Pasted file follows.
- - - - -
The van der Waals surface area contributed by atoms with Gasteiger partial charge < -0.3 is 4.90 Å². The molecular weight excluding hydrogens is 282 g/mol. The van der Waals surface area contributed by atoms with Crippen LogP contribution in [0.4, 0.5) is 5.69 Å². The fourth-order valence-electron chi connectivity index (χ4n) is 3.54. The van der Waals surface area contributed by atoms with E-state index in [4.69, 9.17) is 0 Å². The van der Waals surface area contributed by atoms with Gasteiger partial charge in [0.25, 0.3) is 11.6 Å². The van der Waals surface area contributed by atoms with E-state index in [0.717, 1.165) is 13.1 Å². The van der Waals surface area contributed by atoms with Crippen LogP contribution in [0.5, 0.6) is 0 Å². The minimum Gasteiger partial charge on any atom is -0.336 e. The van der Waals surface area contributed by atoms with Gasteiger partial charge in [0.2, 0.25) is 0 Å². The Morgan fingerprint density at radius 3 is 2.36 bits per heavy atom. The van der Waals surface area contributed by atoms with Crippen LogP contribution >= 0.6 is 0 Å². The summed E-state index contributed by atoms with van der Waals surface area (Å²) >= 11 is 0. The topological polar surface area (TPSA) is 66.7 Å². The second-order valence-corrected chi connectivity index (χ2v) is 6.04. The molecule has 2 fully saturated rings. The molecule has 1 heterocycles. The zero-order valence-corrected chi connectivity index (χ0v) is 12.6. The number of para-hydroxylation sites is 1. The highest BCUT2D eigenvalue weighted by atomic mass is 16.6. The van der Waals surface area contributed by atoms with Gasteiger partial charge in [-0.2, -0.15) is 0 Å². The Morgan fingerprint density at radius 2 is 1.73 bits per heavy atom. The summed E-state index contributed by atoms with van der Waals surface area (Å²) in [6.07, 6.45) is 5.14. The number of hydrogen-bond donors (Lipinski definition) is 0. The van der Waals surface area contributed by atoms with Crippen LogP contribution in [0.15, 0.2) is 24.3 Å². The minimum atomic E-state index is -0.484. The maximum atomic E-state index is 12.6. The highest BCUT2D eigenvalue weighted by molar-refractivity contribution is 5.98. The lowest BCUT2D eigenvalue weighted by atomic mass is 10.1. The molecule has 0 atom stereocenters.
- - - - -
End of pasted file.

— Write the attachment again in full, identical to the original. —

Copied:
The van der Waals surface area contributed by atoms with Gasteiger partial charge < -0.3 is 4.90 Å². The molecular weight excluding hydrogens is 282 g/mol. The van der Waals surface area contributed by atoms with Crippen LogP contribution in [0.4, 0.5) is 5.69 Å². The fourth-order valence-electron chi connectivity index (χ4n) is 3.54. The van der Waals surface area contributed by atoms with E-state index in [4.69, 9.17) is 0 Å². The van der Waals surface area contributed by atoms with Gasteiger partial charge in [0.25, 0.3) is 11.6 Å². The van der Waals surface area contributed by atoms with E-state index in [0.717, 1.165) is 13.1 Å². The van der Waals surface area contributed by atoms with Crippen LogP contribution in [0.5, 0.6) is 0 Å². The minimum Gasteiger partial charge on any atom is -0.336 e. The van der Waals surface area contributed by atoms with Gasteiger partial charge in [0.2, 0.25) is 0 Å². The Morgan fingerprint density at radius 3 is 2.36 bits per heavy atom. The van der Waals surface area contributed by atoms with Crippen LogP contribution >= 0.6 is 0 Å². The summed E-state index contributed by atoms with van der Waals surface area (Å²) >= 11 is 0. The topological polar surface area (TPSA) is 66.7 Å². The second-order valence-corrected chi connectivity index (χ2v) is 6.04. The molecule has 2 fully saturated rings. The molecule has 1 heterocycles. The zero-order valence-corrected chi connectivity index (χ0v) is 12.6. The number of para-hydroxylation sites is 1. The highest BCUT2D eigenvalue weighted by atomic mass is 16.6. The van der Waals surface area contributed by atoms with Gasteiger partial charge in [-0.2, -0.15) is 0 Å². The Morgan fingerprint density at radius 2 is 1.73 bits per heavy atom. The summed E-state index contributed by atoms with van der Waals surface area (Å²) in [6.07, 6.45) is 5.14. The number of hydrogen-bond donors (Lipinski definition) is 0. The van der Waals surface area contributed by atoms with Crippen LogP contribution in [0.15, 0.2) is 24.3 Å². The minimum atomic E-state index is -0.484. The maximum atomic E-state index is 12.6. The highest BCUT2D eigenvalue weighted by molar-refractivity contribution is 5.98. The lowest BCUT2D eigenvalue weighted by atomic mass is 10.1. The molecule has 0 atom stereocenters.